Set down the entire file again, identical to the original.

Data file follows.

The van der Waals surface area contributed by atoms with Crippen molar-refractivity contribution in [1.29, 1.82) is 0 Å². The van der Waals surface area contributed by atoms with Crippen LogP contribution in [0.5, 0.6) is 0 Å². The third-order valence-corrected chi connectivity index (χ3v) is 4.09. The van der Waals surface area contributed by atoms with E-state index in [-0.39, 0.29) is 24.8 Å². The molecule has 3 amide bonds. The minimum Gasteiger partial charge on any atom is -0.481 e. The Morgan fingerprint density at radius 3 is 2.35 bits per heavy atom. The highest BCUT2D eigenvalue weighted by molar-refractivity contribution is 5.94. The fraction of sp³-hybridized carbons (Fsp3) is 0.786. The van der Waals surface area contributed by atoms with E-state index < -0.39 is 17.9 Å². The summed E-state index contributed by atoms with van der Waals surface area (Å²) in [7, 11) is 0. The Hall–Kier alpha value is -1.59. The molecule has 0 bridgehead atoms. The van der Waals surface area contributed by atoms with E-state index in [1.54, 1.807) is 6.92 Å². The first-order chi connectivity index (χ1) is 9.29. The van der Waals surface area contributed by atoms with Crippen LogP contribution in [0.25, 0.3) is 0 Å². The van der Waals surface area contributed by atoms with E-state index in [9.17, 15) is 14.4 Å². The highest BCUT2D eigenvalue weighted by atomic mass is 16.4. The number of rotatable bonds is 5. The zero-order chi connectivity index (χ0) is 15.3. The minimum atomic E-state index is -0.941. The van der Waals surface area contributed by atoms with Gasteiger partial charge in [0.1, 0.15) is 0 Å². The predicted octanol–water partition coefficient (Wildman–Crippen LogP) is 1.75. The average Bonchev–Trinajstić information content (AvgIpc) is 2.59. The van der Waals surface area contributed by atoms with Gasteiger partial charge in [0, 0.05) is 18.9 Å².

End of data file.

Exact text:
The van der Waals surface area contributed by atoms with Crippen molar-refractivity contribution in [1.29, 1.82) is 0 Å². The van der Waals surface area contributed by atoms with Crippen LogP contribution in [0.5, 0.6) is 0 Å². The third-order valence-corrected chi connectivity index (χ3v) is 4.09. The van der Waals surface area contributed by atoms with E-state index in [-0.39, 0.29) is 24.8 Å². The molecule has 3 amide bonds. The minimum Gasteiger partial charge on any atom is -0.481 e. The Morgan fingerprint density at radius 3 is 2.35 bits per heavy atom. The highest BCUT2D eigenvalue weighted by molar-refractivity contribution is 5.94. The fraction of sp³-hybridized carbons (Fsp3) is 0.786. The van der Waals surface area contributed by atoms with E-state index < -0.39 is 17.9 Å². The summed E-state index contributed by atoms with van der Waals surface area (Å²) in [7, 11) is 0. The Hall–Kier alpha value is -1.59. The molecule has 0 bridgehead atoms. The van der Waals surface area contributed by atoms with E-state index in [1.54, 1.807) is 6.92 Å². The first-order chi connectivity index (χ1) is 9.29. The van der Waals surface area contributed by atoms with Crippen LogP contribution in [0.25, 0.3) is 0 Å². The van der Waals surface area contributed by atoms with E-state index in [9.17, 15) is 14.4 Å². The highest BCUT2D eigenvalue weighted by atomic mass is 16.4. The number of rotatable bonds is 5. The zero-order chi connectivity index (χ0) is 15.3. The minimum atomic E-state index is -0.941. The van der Waals surface area contributed by atoms with Gasteiger partial charge in [0.1, 0.15) is 0 Å². The predicted octanol–water partition coefficient (Wildman–Crippen LogP) is 1.75. The average Bonchev–Trinajstić information content (AvgIpc) is 2.59. The van der Waals surface area contributed by atoms with Gasteiger partial charge in [0, 0.05) is 18.9 Å².